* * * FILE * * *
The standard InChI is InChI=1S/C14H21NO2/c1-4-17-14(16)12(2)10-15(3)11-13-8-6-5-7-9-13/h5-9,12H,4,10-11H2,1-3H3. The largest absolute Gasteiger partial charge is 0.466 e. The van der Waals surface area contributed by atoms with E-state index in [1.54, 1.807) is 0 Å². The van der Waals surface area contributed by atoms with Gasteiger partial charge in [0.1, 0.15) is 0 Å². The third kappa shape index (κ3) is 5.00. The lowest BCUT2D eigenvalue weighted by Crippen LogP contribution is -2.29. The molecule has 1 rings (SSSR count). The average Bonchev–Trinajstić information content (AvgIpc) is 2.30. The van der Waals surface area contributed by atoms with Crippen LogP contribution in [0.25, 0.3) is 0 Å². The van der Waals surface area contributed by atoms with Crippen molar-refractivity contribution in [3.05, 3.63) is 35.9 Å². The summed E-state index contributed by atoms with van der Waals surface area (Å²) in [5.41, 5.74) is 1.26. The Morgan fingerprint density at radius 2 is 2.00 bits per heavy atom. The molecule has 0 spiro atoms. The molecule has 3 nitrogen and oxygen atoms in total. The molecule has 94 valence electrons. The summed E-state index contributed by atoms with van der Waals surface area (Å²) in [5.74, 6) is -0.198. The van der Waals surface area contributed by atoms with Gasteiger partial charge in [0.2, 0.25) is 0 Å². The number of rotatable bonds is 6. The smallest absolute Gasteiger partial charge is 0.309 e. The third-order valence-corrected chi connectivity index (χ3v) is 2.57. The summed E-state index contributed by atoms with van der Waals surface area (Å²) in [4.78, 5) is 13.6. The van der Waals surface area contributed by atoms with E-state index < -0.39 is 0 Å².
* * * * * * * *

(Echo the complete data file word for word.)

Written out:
The standard InChI is InChI=1S/C14H21NO2/c1-4-17-14(16)12(2)10-15(3)11-13-8-6-5-7-9-13/h5-9,12H,4,10-11H2,1-3H3. The largest absolute Gasteiger partial charge is 0.466 e. The van der Waals surface area contributed by atoms with E-state index in [1.54, 1.807) is 0 Å². The van der Waals surface area contributed by atoms with Gasteiger partial charge in [0.1, 0.15) is 0 Å². The third kappa shape index (κ3) is 5.00. The lowest BCUT2D eigenvalue weighted by Crippen LogP contribution is -2.29. The molecule has 1 rings (SSSR count). The average Bonchev–Trinajstić information content (AvgIpc) is 2.30. The van der Waals surface area contributed by atoms with Crippen LogP contribution in [0.25, 0.3) is 0 Å². The van der Waals surface area contributed by atoms with Crippen molar-refractivity contribution in [3.05, 3.63) is 35.9 Å². The summed E-state index contributed by atoms with van der Waals surface area (Å²) in [5.41, 5.74) is 1.26. The Morgan fingerprint density at radius 2 is 2.00 bits per heavy atom. The molecule has 0 spiro atoms. The molecule has 3 nitrogen and oxygen atoms in total. The molecule has 94 valence electrons. The summed E-state index contributed by atoms with van der Waals surface area (Å²) in [5.74, 6) is -0.198. The van der Waals surface area contributed by atoms with Gasteiger partial charge in [0.2, 0.25) is 0 Å². The number of rotatable bonds is 6. The smallest absolute Gasteiger partial charge is 0.309 e. The third-order valence-corrected chi connectivity index (χ3v) is 2.57. The summed E-state index contributed by atoms with van der Waals surface area (Å²) in [4.78, 5) is 13.6. The van der Waals surface area contributed by atoms with E-state index < -0.39 is 0 Å².